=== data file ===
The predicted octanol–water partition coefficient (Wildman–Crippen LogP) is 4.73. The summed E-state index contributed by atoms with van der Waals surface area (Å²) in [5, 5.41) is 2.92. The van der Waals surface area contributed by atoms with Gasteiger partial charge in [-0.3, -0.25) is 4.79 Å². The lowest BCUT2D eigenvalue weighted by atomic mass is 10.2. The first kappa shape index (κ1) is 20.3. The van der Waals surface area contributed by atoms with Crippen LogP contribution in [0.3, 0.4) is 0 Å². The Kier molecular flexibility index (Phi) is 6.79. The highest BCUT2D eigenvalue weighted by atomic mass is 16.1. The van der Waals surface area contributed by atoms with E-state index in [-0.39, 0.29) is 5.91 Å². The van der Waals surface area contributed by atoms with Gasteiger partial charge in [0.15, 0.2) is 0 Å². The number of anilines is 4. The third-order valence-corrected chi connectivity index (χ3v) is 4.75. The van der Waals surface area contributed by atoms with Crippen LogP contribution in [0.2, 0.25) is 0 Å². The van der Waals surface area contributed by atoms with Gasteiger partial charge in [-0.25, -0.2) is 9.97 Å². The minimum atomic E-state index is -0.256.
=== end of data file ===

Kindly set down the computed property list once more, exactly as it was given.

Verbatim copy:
The predicted octanol–water partition coefficient (Wildman–Crippen LogP) is 4.73. The summed E-state index contributed by atoms with van der Waals surface area (Å²) in [5, 5.41) is 2.92. The van der Waals surface area contributed by atoms with Gasteiger partial charge in [-0.3, -0.25) is 4.79 Å². The lowest BCUT2D eigenvalue weighted by atomic mass is 10.2. The first kappa shape index (κ1) is 20.3. The van der Waals surface area contributed by atoms with Crippen LogP contribution in [0.3, 0.4) is 0 Å². The Kier molecular flexibility index (Phi) is 6.79. The highest BCUT2D eigenvalue weighted by atomic mass is 16.1. The van der Waals surface area contributed by atoms with E-state index in [-0.39, 0.29) is 5.91 Å². The van der Waals surface area contributed by atoms with Gasteiger partial charge in [0.15, 0.2) is 0 Å². The number of anilines is 4. The third-order valence-corrected chi connectivity index (χ3v) is 4.75. The van der Waals surface area contributed by atoms with Crippen LogP contribution in [0.2, 0.25) is 0 Å². The van der Waals surface area contributed by atoms with Gasteiger partial charge in [-0.25, -0.2) is 9.97 Å². The minimum atomic E-state index is -0.256.